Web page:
With starting defensive linemen Kelly Gregg and Haloti Ngata sidelined after shoulder and pectoral surgeries this offseason, Cody has been operating with the first-team defense.

Cody hasn't looked out of place with one of the top defenses in the league.

And his run-stuffing, block-occupying style has been met with approval by All-Pro middle linebacker Ray Lewis.

"My mindset definitely changed when we drafted Cody," Lewis said. "I think I get to run around and have fun again, and that's always a good thing."

Cody's intimidating presence is reminiscent of when the Ravens had super heavyweights Tony Siragusa and Sam Adams lined up in front of Lewis, a two-time NFL Defensive Player of the Year.

"I'm getting a lot of positive feedback," Cody said. "We have a lot of fun in meetings. When I make a good play and it helps him out, he's happy and I'm happy."

During Cody's two seasons at Alabama, he recorded 52 tackles, two fumble recoveries, one forced fumble, 10 ½ tackles for losses and two blocked field goals.

During that span, the Crimson Tide never allowed an opposing runner to eclipse the century mark. Lining up behind Cody, middle linebacker Rolando McClain won the Butkus Award as the nation's top linebacker before being drafted eighth overall by the Oakland Raiders.

Now, Cody is learning on the fly in the NFL as an understudy to Gregg.

"He's been teaching me a lot, telling me a lot, telling me things I can key in before the snap," Cody said. "I have a real big chance to be probably a starter or sharing reps and such. I think it's a big opportunity I can be that.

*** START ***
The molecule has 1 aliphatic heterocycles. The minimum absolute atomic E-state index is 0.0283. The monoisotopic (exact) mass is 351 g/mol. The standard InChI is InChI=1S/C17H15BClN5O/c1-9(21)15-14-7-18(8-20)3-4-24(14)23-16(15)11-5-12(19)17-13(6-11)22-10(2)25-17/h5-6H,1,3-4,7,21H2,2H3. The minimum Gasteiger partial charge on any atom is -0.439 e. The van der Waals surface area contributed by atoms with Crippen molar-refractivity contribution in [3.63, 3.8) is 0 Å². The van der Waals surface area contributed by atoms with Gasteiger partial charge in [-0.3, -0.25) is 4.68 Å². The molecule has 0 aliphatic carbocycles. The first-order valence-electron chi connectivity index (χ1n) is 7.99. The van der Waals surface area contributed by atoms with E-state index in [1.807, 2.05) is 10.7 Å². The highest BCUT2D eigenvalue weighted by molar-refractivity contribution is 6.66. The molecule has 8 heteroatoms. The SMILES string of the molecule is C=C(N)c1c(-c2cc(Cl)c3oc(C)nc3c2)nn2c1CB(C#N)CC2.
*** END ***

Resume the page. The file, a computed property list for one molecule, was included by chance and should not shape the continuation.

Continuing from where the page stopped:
"I came from one of the best programs in college, but it's a whole lot different. The speed is faster, and everybody's bigger and stronger." At 6-foot-4, Cody occasionally plays too high. There's been an emphasis that he lower his pad level.

Practicing against a technician like Birk has been an invaluable experience for Cody. "We had a couple good battles," Cody said. "He'll get me sometimes, and I'll get him sometimes. We just duke it out."

Before the Ravens launched their minicamp, Cody was visited at his Florida home by defensive line coach Clarence Brooks.

While the playbook was discussed, it was mostly an opportunity to form a bond.

"At first, it was just to get to know me as a player and then as a friend because he wanted to build a relationship," Cody said. "So, he wanted to get to know how my personality was. That's when we talked about the defense and he went over some plays to get me ready for camp."

Now that Cody is in the NFL, he has improved his discipline and eating habits.

For him, it's a lifestyle choice as much as a smart move for a demanding job.

And Cody emphasized that his fitness is more important to him than it is to the Ravens.

"It wasn't hard, it's just that you had to think about your future and I thought about if I didn't do the right things then I wouldn't be here right now," Cody said. "It was just a life thing. I feel it's more important to me than it is to them because it's my life and if I don't get control of it and do what I'm supposed to do then I'm not going to have a long career or a long life."